When the original Afrikaans version of this book, Kontrei, was published in 2004, it was hailed as a radical text, smashing racial and sexual taboos and charting new territory for South African prose. The word “shocking” peppers descriptions of the book, now translated into English as Midnight Missionary, the story of a sex-crazed Afrikaner who obsessively seeks out the company of African prostitutes.
The seemingly endless sexual encounters the narrator describes in detail — frequently including compliments about his sexual prowess — serve more to expose his vulnerability than bolster notions of his machismo. This impression gathers strength later in the novel as we learn more about his dysfunctional relationship with his heavy-drinking African girlfriend and genuine love for her child.
There is a sharp distinction between these scenes of a crazed, but oddly amiable, home life and the world he inhabits as a computer programmer, or the flashes we are offered from his conservative upbringing. There are also fascinating snapshots into the personalities and personal effects of the many prostitutes — most of whom are from elsewhere in Africa — which adds a dimension of tenderness to these otherwise meaningless encounters.
Midnight Missionary is gently unsettling in the way it lifts the scab on a distorted society, turns political correctness on its head and pokes a finger into a cultural grey area where a small minority is dabbling with what it means to be South African beyond the clutches of apartheid.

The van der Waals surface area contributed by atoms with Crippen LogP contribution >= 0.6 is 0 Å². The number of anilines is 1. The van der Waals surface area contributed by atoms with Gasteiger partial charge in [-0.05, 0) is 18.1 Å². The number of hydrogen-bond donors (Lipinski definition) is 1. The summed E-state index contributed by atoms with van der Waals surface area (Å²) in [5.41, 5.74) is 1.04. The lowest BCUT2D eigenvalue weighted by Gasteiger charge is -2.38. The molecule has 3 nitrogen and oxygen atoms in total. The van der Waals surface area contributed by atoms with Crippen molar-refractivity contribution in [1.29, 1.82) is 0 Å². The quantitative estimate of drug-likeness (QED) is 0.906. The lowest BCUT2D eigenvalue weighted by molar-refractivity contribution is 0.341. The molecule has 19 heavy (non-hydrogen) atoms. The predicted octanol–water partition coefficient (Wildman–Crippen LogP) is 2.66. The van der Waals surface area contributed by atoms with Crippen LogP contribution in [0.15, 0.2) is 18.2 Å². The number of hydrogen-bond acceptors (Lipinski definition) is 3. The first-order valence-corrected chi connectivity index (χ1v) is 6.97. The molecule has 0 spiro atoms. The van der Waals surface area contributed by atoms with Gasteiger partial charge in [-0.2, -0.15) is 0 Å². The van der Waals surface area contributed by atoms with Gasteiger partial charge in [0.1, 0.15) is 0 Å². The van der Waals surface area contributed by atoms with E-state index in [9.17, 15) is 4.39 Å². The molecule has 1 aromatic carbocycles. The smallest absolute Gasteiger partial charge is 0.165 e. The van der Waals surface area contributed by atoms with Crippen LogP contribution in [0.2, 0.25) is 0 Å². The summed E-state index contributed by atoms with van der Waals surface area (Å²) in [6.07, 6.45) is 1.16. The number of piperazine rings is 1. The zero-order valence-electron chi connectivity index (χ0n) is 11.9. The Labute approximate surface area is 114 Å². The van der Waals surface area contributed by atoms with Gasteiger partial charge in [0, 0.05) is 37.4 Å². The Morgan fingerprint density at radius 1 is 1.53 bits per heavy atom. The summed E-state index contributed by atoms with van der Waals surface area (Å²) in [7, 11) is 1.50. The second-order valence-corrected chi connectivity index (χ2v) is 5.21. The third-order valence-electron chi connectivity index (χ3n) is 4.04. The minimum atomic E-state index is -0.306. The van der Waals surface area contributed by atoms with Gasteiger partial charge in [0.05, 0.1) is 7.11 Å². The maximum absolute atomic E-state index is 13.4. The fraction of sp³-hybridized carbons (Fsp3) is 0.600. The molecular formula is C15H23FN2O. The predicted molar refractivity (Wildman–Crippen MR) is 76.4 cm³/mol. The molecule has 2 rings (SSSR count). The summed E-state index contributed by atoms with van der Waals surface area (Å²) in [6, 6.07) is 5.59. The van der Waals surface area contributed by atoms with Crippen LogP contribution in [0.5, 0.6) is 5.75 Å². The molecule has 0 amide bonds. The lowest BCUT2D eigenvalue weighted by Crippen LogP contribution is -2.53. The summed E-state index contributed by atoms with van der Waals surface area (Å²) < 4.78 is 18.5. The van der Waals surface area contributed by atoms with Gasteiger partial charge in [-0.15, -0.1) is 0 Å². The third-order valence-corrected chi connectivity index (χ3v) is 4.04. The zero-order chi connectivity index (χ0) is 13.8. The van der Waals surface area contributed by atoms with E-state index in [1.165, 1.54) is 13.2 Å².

The Meaning of Night: A Confession
by Michael Cox
Mystery, betrayal, murder, passion and revenge. Few literary pleasures can compare to sitting down with a really decent Gothic novel. You know, the kind where the protagonist is out to seek his or her destiny, but is thwarted at every turn, and where violent death seems an ever-present companion. Michael Cox’s erudite first novel is especially enjoyable, being one of those impossibly detailed historical novels that is so suffused with period detail you forget you are not reading the work of a 19th-century author.
Scholar and book lover Edward Glyver learns accidentally that the widow who brought him up may not have been his mother. Instead, it appears that he is the only surviving son of one of England’s wealthiest and most influential families, his birth hidden from her husband by an angry bride. He becomes obsessed with proving his identity and claiming his rightful place in society, but he has a rival. The criminal poet Phoebus Rainsford Daunt, Glyver’s childhood friend from Eton, will soon take Glyver’s place as Lord Tansor’s adopted son, unless he can somehow change the course of events.
Cox’s creation of the character of Glyver is key to the success of the novel. Glyver is obsessive, snobbish (but proud of his acquaintance with London’s dark underbelly) and violent, but he remains a sympathetic character and the story’s first victim among many. His relentless pursuit to regain his inheritance makes a gripping read.
The author’s list of influences includes Dickens and Wilkie Collins, along with Stevenson and Conan Doyle. The result is, as he claims on the book’s website, “a thoroughly old-fashioned novel” that aims to tell “a good story as well as possible”. The book took three years to write and research, but spent 30 years as a collection of random notes and influences.
The Meaning of Night has been well received by both readers and critics, and has been nominated for the 2006 Costa First Novel Award, previously the Whitbread awards.